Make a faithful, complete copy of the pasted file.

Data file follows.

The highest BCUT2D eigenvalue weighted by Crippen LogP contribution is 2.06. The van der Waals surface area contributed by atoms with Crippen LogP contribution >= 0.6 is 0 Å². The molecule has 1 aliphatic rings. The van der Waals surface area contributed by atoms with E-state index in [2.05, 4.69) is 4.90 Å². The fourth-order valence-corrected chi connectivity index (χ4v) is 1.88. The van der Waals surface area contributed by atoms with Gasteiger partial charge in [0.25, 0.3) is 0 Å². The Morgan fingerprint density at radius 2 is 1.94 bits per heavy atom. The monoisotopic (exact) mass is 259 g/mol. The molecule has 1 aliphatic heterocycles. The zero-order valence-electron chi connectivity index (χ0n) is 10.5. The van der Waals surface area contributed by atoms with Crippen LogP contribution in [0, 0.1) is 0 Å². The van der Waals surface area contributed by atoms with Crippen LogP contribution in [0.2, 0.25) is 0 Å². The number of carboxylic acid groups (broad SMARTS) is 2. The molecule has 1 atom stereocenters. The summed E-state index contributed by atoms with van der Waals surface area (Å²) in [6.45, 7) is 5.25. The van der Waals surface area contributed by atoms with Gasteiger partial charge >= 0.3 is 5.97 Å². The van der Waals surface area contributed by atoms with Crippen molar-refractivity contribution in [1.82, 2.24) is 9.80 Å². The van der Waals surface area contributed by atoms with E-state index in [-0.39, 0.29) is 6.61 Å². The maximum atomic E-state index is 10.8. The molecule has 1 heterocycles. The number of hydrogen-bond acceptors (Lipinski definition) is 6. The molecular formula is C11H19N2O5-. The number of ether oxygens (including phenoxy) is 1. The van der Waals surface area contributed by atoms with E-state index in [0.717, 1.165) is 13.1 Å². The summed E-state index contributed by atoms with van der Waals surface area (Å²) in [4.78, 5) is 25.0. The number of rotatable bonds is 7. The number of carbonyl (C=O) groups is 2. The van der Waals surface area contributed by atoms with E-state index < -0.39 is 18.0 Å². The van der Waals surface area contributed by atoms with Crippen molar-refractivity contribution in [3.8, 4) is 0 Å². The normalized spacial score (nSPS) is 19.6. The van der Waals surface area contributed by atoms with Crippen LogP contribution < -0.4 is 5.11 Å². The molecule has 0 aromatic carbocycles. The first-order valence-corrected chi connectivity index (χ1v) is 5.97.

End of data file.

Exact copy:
The highest BCUT2D eigenvalue weighted by Crippen LogP contribution is 2.06. The van der Waals surface area contributed by atoms with Crippen LogP contribution >= 0.6 is 0 Å². The molecule has 1 aliphatic rings. The van der Waals surface area contributed by atoms with E-state index in [2.05, 4.69) is 4.90 Å². The fourth-order valence-corrected chi connectivity index (χ4v) is 1.88. The van der Waals surface area contributed by atoms with Gasteiger partial charge in [0.25, 0.3) is 0 Å². The Morgan fingerprint density at radius 2 is 1.94 bits per heavy atom. The monoisotopic (exact) mass is 259 g/mol. The molecule has 1 aliphatic heterocycles. The zero-order valence-electron chi connectivity index (χ0n) is 10.5. The van der Waals surface area contributed by atoms with Crippen LogP contribution in [0, 0.1) is 0 Å². The van der Waals surface area contributed by atoms with Crippen LogP contribution in [0.2, 0.25) is 0 Å². The number of carboxylic acid groups (broad SMARTS) is 2. The molecule has 1 atom stereocenters. The summed E-state index contributed by atoms with van der Waals surface area (Å²) in [6.45, 7) is 5.25. The van der Waals surface area contributed by atoms with Gasteiger partial charge >= 0.3 is 5.97 Å². The van der Waals surface area contributed by atoms with Crippen molar-refractivity contribution in [1.82, 2.24) is 9.80 Å². The van der Waals surface area contributed by atoms with E-state index in [-0.39, 0.29) is 6.61 Å². The maximum atomic E-state index is 10.8. The molecule has 1 heterocycles. The number of hydrogen-bond acceptors (Lipinski definition) is 6. The molecular formula is C11H19N2O5-. The number of ether oxygens (including phenoxy) is 1. The van der Waals surface area contributed by atoms with E-state index in [0.717, 1.165) is 13.1 Å². The summed E-state index contributed by atoms with van der Waals surface area (Å²) in [4.78, 5) is 25.0. The number of rotatable bonds is 7. The number of carbonyl (C=O) groups is 2. The van der Waals surface area contributed by atoms with E-state index < -0.39 is 18.0 Å². The van der Waals surface area contributed by atoms with Crippen molar-refractivity contribution in [3.8, 4) is 0 Å². The normalized spacial score (nSPS) is 19.6. The van der Waals surface area contributed by atoms with Crippen LogP contribution < -0.4 is 5.11 Å². The molecule has 0 aromatic carbocycles. The first-order valence-corrected chi connectivity index (χ1v) is 5.97.